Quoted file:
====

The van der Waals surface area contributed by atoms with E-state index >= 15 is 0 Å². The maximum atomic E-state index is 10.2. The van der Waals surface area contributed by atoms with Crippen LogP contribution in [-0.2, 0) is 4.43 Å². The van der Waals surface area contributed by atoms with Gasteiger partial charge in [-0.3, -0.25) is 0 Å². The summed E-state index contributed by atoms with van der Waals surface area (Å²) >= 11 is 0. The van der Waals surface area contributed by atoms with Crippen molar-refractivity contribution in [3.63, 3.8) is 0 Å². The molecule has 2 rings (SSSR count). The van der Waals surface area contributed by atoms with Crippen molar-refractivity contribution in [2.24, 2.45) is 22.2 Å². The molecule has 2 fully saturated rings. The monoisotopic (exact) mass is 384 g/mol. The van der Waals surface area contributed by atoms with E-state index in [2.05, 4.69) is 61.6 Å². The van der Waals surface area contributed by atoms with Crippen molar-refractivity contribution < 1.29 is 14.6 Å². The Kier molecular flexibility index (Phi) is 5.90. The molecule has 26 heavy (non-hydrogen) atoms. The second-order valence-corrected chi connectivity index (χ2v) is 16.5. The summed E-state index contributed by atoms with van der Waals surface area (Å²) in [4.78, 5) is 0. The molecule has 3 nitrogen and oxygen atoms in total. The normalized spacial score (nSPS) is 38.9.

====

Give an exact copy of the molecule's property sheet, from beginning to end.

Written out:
The van der Waals surface area contributed by atoms with E-state index >= 15 is 0 Å². The maximum atomic E-state index is 10.2. The van der Waals surface area contributed by atoms with Crippen LogP contribution in [-0.2, 0) is 4.43 Å². The van der Waals surface area contributed by atoms with Gasteiger partial charge in [-0.3, -0.25) is 0 Å². The summed E-state index contributed by atoms with van der Waals surface area (Å²) >= 11 is 0. The van der Waals surface area contributed by atoms with Crippen molar-refractivity contribution in [3.63, 3.8) is 0 Å². The molecule has 2 rings (SSSR count). The van der Waals surface area contributed by atoms with Crippen molar-refractivity contribution in [2.24, 2.45) is 22.2 Å². The molecule has 2 fully saturated rings. The monoisotopic (exact) mass is 384 g/mol. The van der Waals surface area contributed by atoms with E-state index in [2.05, 4.69) is 61.6 Å². The van der Waals surface area contributed by atoms with Crippen molar-refractivity contribution < 1.29 is 14.6 Å². The Kier molecular flexibility index (Phi) is 5.90. The molecule has 26 heavy (non-hydrogen) atoms. The second-order valence-corrected chi connectivity index (χ2v) is 16.5. The summed E-state index contributed by atoms with van der Waals surface area (Å²) in [4.78, 5) is 0. The molecule has 3 nitrogen and oxygen atoms in total. The normalized spacial score (nSPS) is 38.9.